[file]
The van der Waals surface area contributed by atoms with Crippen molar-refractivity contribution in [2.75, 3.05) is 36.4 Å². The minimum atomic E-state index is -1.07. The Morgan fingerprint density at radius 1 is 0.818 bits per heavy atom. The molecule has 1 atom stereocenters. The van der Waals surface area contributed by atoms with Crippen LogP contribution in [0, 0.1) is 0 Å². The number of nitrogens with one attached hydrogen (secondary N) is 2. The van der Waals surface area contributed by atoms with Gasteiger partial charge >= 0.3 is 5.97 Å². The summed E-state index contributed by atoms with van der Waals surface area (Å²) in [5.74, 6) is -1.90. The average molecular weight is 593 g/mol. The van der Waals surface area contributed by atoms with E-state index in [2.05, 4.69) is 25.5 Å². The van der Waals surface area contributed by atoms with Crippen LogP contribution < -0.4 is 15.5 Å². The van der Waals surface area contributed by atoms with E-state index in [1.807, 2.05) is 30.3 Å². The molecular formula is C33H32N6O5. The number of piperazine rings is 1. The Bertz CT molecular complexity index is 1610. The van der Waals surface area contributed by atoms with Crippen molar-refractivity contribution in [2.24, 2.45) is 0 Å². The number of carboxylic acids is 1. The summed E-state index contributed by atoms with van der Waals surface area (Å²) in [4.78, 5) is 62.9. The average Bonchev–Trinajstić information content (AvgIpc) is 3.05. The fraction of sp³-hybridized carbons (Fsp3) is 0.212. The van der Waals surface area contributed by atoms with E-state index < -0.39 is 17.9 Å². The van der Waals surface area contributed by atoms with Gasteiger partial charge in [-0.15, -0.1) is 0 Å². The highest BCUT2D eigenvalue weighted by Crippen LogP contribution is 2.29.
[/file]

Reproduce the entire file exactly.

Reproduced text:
The van der Waals surface area contributed by atoms with Crippen molar-refractivity contribution in [2.75, 3.05) is 36.4 Å². The minimum atomic E-state index is -1.07. The Morgan fingerprint density at radius 1 is 0.818 bits per heavy atom. The molecule has 1 atom stereocenters. The van der Waals surface area contributed by atoms with Crippen LogP contribution in [0, 0.1) is 0 Å². The number of nitrogens with one attached hydrogen (secondary N) is 2. The van der Waals surface area contributed by atoms with Gasteiger partial charge >= 0.3 is 5.97 Å². The summed E-state index contributed by atoms with van der Waals surface area (Å²) in [5.74, 6) is -1.90. The average molecular weight is 593 g/mol. The van der Waals surface area contributed by atoms with E-state index in [2.05, 4.69) is 25.5 Å². The van der Waals surface area contributed by atoms with Crippen LogP contribution < -0.4 is 15.5 Å². The van der Waals surface area contributed by atoms with E-state index in [1.807, 2.05) is 30.3 Å². The molecular formula is C33H32N6O5. The number of piperazine rings is 1. The Bertz CT molecular complexity index is 1610. The van der Waals surface area contributed by atoms with Crippen molar-refractivity contribution in [2.24, 2.45) is 0 Å². The number of carboxylic acids is 1. The summed E-state index contributed by atoms with van der Waals surface area (Å²) in [4.78, 5) is 62.9. The average Bonchev–Trinajstić information content (AvgIpc) is 3.05. The fraction of sp³-hybridized carbons (Fsp3) is 0.212. The van der Waals surface area contributed by atoms with E-state index < -0.39 is 17.9 Å². The van der Waals surface area contributed by atoms with Gasteiger partial charge in [-0.15, -0.1) is 0 Å². The highest BCUT2D eigenvalue weighted by Crippen LogP contribution is 2.29.